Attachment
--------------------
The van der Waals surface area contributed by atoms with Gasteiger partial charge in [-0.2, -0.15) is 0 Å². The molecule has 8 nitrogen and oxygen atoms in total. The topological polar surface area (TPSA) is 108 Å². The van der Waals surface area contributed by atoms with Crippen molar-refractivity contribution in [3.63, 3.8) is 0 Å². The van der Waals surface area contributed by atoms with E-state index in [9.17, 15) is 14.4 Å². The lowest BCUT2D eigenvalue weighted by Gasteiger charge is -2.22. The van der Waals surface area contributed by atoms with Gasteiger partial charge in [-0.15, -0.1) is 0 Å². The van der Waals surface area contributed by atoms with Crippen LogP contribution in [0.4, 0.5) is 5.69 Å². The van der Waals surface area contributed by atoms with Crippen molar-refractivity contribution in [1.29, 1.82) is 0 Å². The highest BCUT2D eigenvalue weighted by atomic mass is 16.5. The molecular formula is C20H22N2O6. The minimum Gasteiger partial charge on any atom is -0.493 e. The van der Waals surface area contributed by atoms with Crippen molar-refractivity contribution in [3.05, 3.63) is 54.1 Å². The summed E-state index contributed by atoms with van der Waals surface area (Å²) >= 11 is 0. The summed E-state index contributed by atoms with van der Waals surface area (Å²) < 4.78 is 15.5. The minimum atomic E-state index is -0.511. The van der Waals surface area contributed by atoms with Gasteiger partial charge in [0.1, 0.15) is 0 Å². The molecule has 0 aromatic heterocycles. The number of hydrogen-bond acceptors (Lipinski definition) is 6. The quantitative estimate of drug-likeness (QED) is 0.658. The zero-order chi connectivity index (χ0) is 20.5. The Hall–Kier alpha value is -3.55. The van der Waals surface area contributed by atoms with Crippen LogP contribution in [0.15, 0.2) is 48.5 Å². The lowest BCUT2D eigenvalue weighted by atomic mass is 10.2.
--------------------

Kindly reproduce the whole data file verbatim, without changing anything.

The van der Waals surface area contributed by atoms with Gasteiger partial charge in [-0.2, -0.15) is 0 Å². The molecule has 8 nitrogen and oxygen atoms in total. The topological polar surface area (TPSA) is 108 Å². The van der Waals surface area contributed by atoms with Crippen molar-refractivity contribution in [3.63, 3.8) is 0 Å². The van der Waals surface area contributed by atoms with E-state index in [9.17, 15) is 14.4 Å². The lowest BCUT2D eigenvalue weighted by Gasteiger charge is -2.22. The van der Waals surface area contributed by atoms with Gasteiger partial charge in [-0.15, -0.1) is 0 Å². The van der Waals surface area contributed by atoms with Crippen LogP contribution in [0.4, 0.5) is 5.69 Å². The van der Waals surface area contributed by atoms with Crippen molar-refractivity contribution in [1.29, 1.82) is 0 Å². The highest BCUT2D eigenvalue weighted by atomic mass is 16.5. The molecular formula is C20H22N2O6. The minimum Gasteiger partial charge on any atom is -0.493 e. The van der Waals surface area contributed by atoms with Crippen molar-refractivity contribution in [3.05, 3.63) is 54.1 Å². The summed E-state index contributed by atoms with van der Waals surface area (Å²) >= 11 is 0. The summed E-state index contributed by atoms with van der Waals surface area (Å²) < 4.78 is 15.5. The minimum atomic E-state index is -0.511. The van der Waals surface area contributed by atoms with Gasteiger partial charge in [0.1, 0.15) is 0 Å². The molecule has 0 aromatic heterocycles. The number of hydrogen-bond acceptors (Lipinski definition) is 6. The quantitative estimate of drug-likeness (QED) is 0.658. The zero-order chi connectivity index (χ0) is 20.5. The Hall–Kier alpha value is -3.55. The van der Waals surface area contributed by atoms with Crippen LogP contribution in [0.15, 0.2) is 48.5 Å². The lowest BCUT2D eigenvalue weighted by atomic mass is 10.2.